can be considered a business and tax will apply at the higher rate of tax on ordinary income. As an
example, Canadian financial institutions can rarely claim capital gains treatment because they ‘carry on
the business’ of buying and selling stocks, bonds, mutual funds and other investments.
Even typical Canadians may have to pay tax at the higher rate applicable to ordinary income, for
example, in the case of the "short sale" of shares or if there is no, or a below-market, interest rate on a
debt security. Other examples include cases when people are considered to be a "trader or dealer in
securities”. Sometimes they are “day traders”, and pay the full rate of tax on earnings, including gains,
from trading.
Are you “carrying on a business”?
The CRA looks at your trading pattern to see if you are acting like a trader. Factors include:
(a) High transaction frequency – Do you buy and sell securities often?
(b) Brief ownership period – Do you own securities only for a short time?
(c) Good knowledge of securities markets – Do you have knowledge of or experience in capital
(d) Part of ordinary business – Are securities transactions part of your ordinary work?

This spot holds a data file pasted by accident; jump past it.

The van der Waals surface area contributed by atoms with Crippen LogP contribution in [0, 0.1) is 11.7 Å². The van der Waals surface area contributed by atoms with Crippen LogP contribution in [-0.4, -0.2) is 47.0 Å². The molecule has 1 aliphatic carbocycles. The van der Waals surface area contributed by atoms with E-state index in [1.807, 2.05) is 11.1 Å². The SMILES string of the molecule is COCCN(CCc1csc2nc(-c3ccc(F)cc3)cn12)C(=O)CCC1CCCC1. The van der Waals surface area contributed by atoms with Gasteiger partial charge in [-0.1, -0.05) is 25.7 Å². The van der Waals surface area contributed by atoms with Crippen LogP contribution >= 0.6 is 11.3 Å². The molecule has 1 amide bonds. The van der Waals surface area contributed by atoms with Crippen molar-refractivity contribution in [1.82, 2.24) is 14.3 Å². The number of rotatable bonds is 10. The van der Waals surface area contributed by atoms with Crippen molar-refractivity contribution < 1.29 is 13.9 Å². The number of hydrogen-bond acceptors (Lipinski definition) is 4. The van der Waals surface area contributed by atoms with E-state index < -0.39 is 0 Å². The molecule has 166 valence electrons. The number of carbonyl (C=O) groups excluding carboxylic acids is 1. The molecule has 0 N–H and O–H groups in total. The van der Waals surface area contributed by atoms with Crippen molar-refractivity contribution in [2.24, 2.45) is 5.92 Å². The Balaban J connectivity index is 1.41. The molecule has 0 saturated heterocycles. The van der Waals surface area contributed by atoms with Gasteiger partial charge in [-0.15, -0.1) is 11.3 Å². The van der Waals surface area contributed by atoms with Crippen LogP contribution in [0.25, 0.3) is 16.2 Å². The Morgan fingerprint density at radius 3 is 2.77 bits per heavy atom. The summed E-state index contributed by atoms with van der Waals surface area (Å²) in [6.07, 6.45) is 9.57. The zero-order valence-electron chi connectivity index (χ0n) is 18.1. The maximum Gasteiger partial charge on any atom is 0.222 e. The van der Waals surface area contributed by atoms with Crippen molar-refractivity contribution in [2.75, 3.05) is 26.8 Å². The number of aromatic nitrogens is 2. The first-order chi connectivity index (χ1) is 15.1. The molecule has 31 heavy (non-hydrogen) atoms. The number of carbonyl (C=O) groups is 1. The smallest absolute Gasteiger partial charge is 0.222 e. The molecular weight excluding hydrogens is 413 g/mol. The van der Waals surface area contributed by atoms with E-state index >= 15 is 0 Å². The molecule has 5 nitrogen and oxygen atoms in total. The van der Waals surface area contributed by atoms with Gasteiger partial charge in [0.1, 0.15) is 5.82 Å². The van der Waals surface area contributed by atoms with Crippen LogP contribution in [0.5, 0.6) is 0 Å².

(e) Extended time spent – Do you spend a lot of time studying the securities markets and researching
potential purchases?
(f) Leveraged financing – Do you buy securities primarily on margin or finance them by way of other
forms of debt?
(g) Advertising – Do you advertise or otherwise make it known that you are willing to buy and sell
(h) Speculation – Are the securities you buy considered speculative? Do they not pay dividends?
Although none of these factors may alone be enough to prove you are carrying on a business, evidence
of several factors could be enough for the CRA to consider you to be doing so.
Why have I never heard of this before?
These rules have been in place for many years with no real changes. What has changed over the last 30
years is the financial marketplace, including improved technology that offers easier access to trading.
Should I be worried?
If you think your investing may meet more than one of the above criteria, you may be considered to be
carrying on the business of trading, and therefore may be liable for a higher rate of tax. It is particularly
important not to carry on the business of trading in your TFSA, as income earned from carrying on
business in a TFSA is subject to tax [CRA to elaborate]. Talk to a tax professional if you need help.